‘Back to the office’ is coming!
One thing’s for sure, whatever we’re returning to, it won’t be how it was before. There will likely be social distancing in place, potential mask-wearing and enhanced hygiene procedures to manage, not to mention people’s personal anxieties about mixing with so many people for hours at a time after a many months of being told to ‘keep safe’ by staying physically distanced at home. On top of that, many will be dealing with bereavement or other difficult experiences from the pandemic (such as financial problems or eviction), which all take time to process and come to terms with. It’s a lot to reconcile and, hopefully, the majority of businesses will recognise that, on a personal level for employees, it’s not all going to be as simple as flipping the switch and going back to ‘normal’.
Two sides to every situation
A return to a familiar office-based work routine will be just what some people need, especially those who have found that the lines between home and work had become blurred over the last year – and those who need relief from juggling working and home schooling. For these employees, it’s likely that their stress levels will begin to decrease once they’re physically working alongside their colleagues in the office once again.
Yet for others who have found that working from home is preferable to being in an office environment or who are particularly worried about catching Covid, their stress levels are likely to steadily increase as the date their employer has set for their return approaches…
Being aware of stress in the workplace
Workplace stress can take various forms. Going off sick is the obvious one, but subtle cognitive, emotional, behavioural or performance changes could result if an employee is stressed by their situation over an extended period of time.
A potential return to the office has just so happened to coincide with two awareness campaigns – Stress Awareness Month in April and Mental Health Awareness Week in the UK in May – ensuring that employee wellbeing is at the forefront of thinking as our collective circumstances begin to change. Awareness is the key on all levels, not just for managers. Looking out for colleagues and being supportive and thoughtful can go a long way to easing the path back into office life for everyone.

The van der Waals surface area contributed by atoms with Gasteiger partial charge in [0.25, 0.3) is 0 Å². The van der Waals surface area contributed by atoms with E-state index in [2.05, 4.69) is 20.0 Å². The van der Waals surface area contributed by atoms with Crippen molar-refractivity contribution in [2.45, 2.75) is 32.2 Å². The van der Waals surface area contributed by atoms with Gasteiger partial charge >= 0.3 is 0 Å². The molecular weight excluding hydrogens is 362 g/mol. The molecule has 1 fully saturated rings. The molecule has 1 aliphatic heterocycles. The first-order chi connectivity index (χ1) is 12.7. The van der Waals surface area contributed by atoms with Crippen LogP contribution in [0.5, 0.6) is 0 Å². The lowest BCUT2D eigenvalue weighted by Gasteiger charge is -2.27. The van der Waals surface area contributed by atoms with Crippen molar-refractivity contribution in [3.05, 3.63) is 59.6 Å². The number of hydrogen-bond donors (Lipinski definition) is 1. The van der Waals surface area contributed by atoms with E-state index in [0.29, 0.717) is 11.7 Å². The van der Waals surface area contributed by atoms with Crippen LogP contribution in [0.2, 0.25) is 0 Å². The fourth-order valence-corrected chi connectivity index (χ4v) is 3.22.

A recent research report from Benenden Health called “Mental health in the workplace” found that despite significant efforts to remove the stigma from mental health, it’s still a taboo subject at work. The pre-pandemic research found that fewer than 1 in 10 employees would confide in their employer if there were suffering from a mental health condition. And, despite the increased focus on our wellbeing in all situations, it’s safe to assume that this number won’t have changed significantly over the last year, especially in high pressure, competitive corporate environments.
For this reason, it’s especially important to be aware not just of our own mental health and how we deal with stress, but also be considerate of others and act with kindness towards them – even if your workplace hasn’t previously taken much trouble over the ‘touchy feely’ side of things. After the disruption that we’ve all encountered, Stress Awareness Month and Mental Health Awareness Week and the focus that they bring could be the perfect time to emphasise a more human side to corporate workplace life as we take the first steps back to whatever ‘normal’ is.
- Stress Management Society: https://www.stress.org.uk/
- Mental Health Awareness Week: https://www.mentalhealth.org.uk/campaigns/mental-health-awareness-week